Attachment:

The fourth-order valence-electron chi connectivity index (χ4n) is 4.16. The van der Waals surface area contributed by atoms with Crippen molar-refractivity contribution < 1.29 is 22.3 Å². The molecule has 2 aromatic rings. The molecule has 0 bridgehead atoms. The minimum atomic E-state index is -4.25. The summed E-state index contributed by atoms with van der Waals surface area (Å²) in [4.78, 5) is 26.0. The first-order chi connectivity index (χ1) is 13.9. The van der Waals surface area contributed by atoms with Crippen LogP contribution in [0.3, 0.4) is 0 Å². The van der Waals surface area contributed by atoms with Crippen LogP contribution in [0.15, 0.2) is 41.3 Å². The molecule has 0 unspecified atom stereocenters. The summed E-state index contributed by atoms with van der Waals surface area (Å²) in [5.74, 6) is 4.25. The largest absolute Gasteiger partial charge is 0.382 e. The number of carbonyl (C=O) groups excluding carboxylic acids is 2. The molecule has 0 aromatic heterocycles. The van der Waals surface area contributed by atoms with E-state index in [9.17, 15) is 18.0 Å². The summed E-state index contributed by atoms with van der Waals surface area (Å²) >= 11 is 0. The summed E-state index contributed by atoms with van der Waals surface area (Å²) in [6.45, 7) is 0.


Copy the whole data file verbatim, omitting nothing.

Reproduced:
The fourth-order valence-electron chi connectivity index (χ4n) is 4.16. The van der Waals surface area contributed by atoms with Crippen molar-refractivity contribution < 1.29 is 22.3 Å². The molecule has 2 aromatic rings. The molecule has 0 bridgehead atoms. The minimum atomic E-state index is -4.25. The summed E-state index contributed by atoms with van der Waals surface area (Å²) in [4.78, 5) is 26.0. The first-order chi connectivity index (χ1) is 13.9. The van der Waals surface area contributed by atoms with Crippen LogP contribution in [0.3, 0.4) is 0 Å². The van der Waals surface area contributed by atoms with Crippen LogP contribution in [0.15, 0.2) is 41.3 Å². The molecule has 0 unspecified atom stereocenters. The summed E-state index contributed by atoms with van der Waals surface area (Å²) in [5.74, 6) is 4.25. The largest absolute Gasteiger partial charge is 0.382 e. The number of carbonyl (C=O) groups excluding carboxylic acids is 2. The molecule has 0 aromatic heterocycles. The van der Waals surface area contributed by atoms with E-state index in [9.17, 15) is 18.0 Å². The summed E-state index contributed by atoms with van der Waals surface area (Å²) >= 11 is 0. The summed E-state index contributed by atoms with van der Waals surface area (Å²) in [6.45, 7) is 0.